From Sarajevo to Artstetten – Franz Ferdinand’s final resting place

Schloss Artstetten, seen from the Lions' Stairway

Franz Ferdinand with his family, postcard, 1913

The assassination at Sarajevo, newspaper illustration, 1914

The crypt at Artstetten with the sarcophagi of Archduke Franz Ferdinand and his wife, Duchess Sophie von Hohenberg, née Coun

Schloss Artstetten, illustration

On 28 June 1914, the heir to the Austrian throne, Franz Ferdinand, and his wife Sophie were shot dead. The assassination that took place in Sarajevo directly caused the July Crisis which led to the First World War. Yet why were the heir and his wife not interred in the Imperial Crypt in Vienna?

Schloss Artstetten, seen from the Lions' Stairway

Franz Ferdinand with his family, postcard, 1913

The assassination at Sarajevo, newspaper illustration, 1914

The crypt at Artstetten with the sarcophagi of Archduke Franz Ferdinand and his wife, Duchess Sophie von Hohenberg, née Coun

Schloss Artstetten, illustration

When Emperor Franz I purchased Artstetten Palace in 1823, situated near Melk in Lower Austria, it came into the ownership of the Habsburg family. Franz I bequeathed the estate to his fourth wife, Empress Caroline Auguste, and she in turn left it to her grandson Carl Ludwig, the second-oldest brother of Franz Joseph.

The Archduke had the building lavishly renovated both internally and externally, and laid out a large park. He would spend several weeks there in the spring and summer until, in 1866, Emperor Maximilian of Mexico bought the palace from his brother. However, Maximilian was never able to use his newly-acquired estate, since he was executed in Mexico just one year later. Thus it returned to the ownership of Carl Ludwig, who passed it on to his eldest son Franz Ferdinand in 1889.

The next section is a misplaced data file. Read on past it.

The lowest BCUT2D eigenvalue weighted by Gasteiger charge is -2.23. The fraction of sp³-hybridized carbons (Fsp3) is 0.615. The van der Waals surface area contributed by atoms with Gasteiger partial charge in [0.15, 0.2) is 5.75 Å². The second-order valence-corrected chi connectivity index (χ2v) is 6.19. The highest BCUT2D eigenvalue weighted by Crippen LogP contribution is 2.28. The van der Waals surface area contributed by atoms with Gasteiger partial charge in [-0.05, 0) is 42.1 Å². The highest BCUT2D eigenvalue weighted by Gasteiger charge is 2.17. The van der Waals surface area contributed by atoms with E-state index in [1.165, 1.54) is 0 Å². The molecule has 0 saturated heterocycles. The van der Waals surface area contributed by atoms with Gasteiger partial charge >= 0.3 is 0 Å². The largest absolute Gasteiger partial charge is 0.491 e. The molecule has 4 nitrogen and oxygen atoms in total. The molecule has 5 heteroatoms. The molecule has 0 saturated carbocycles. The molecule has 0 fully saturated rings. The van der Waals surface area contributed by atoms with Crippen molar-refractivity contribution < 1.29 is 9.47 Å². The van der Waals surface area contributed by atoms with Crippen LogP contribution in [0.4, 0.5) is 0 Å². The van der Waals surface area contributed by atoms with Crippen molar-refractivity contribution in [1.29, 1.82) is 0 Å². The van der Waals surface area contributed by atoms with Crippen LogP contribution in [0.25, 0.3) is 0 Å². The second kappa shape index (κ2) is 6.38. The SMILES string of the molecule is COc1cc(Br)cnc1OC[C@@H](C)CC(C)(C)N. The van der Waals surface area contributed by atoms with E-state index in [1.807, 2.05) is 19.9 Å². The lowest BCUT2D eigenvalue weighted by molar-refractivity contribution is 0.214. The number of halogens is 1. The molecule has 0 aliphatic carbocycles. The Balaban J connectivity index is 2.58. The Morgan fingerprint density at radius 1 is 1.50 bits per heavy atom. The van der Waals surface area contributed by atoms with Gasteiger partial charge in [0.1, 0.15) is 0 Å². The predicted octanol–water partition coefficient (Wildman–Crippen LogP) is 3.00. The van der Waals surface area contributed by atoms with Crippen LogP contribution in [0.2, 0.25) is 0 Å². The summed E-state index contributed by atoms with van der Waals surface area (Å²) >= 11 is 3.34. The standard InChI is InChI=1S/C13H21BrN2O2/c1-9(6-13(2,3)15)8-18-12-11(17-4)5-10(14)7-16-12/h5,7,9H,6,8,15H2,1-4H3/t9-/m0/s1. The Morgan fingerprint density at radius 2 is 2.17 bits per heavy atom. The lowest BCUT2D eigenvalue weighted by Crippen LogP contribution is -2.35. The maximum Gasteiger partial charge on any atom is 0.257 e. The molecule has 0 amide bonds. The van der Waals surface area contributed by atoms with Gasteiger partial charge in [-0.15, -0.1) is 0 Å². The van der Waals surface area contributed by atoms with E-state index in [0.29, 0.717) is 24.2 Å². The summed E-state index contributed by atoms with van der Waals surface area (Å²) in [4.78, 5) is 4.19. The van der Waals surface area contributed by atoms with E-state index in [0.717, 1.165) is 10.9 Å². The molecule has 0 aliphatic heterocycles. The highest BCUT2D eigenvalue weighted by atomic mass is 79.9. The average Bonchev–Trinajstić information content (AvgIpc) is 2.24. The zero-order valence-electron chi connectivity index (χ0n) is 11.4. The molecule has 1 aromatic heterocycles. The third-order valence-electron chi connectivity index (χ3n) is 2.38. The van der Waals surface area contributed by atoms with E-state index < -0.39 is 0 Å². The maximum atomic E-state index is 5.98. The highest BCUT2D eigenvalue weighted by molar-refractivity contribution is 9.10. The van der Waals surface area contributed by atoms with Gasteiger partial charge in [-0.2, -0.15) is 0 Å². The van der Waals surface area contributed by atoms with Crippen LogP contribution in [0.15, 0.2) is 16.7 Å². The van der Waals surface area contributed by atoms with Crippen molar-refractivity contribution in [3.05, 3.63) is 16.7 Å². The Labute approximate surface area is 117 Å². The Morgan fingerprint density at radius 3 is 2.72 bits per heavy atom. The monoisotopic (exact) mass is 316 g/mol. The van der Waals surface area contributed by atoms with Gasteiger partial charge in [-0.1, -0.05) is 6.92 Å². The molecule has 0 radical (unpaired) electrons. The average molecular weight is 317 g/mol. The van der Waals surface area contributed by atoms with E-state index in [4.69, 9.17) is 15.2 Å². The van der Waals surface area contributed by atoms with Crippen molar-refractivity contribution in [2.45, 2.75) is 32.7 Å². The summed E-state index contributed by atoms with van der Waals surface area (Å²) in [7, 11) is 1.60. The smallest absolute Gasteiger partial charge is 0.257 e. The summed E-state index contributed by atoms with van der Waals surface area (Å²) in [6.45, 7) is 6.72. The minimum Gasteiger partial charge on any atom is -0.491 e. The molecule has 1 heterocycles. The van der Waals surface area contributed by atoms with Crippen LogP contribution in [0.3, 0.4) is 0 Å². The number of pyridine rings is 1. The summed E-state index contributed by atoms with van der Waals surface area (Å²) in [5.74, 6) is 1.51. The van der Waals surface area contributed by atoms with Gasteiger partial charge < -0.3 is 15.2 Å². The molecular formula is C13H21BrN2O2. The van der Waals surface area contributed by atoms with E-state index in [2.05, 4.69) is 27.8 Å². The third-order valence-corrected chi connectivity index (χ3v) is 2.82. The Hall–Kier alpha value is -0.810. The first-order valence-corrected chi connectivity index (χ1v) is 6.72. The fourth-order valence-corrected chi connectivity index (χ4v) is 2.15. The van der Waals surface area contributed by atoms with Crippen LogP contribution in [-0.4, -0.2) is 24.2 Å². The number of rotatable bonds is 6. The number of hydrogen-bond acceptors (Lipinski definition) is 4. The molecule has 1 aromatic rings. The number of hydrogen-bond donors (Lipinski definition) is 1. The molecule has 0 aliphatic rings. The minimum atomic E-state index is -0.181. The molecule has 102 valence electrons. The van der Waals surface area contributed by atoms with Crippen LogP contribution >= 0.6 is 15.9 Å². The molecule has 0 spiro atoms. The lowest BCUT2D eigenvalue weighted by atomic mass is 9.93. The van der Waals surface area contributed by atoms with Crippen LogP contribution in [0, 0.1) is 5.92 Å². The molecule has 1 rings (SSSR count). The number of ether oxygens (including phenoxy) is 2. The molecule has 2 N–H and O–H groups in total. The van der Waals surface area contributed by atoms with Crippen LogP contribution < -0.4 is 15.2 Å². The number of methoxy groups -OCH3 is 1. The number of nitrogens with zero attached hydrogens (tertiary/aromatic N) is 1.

One year later, Franz Ferdinand decided to marry, for love, a woman below his station, Countess Sophie Chotek, an aristocrat from the Bohemian nobility. As a result, not only did he have to agree to his descendants waiving their claim to the throne, but he also knew that he could not be buried together with his beloved wife in the Imperial Crypt. In order to spare the Countess such ignominy - at the Viennese court she was reminded at every opportunity of her inferior status – Franz Ferdinand pre-empted the situation in 1910 by setting up a family crypt below the choir of the Schlosskirche. Only four years later the couple fell victim to assassination in Sarajevo, which was exploited as the trigger for the First World War. The funeral ceremony in Artstetten was deliberately low-key.

Upon request, today’s visitors to the family crypt at Hohenberg are handed a large key in order to explore on their own the resting place where the subsequent generations of the family were also buried. The palace itself houses a substantial exhibition on the life of Franz Ferdinand and his family.

Sonja Schmöckel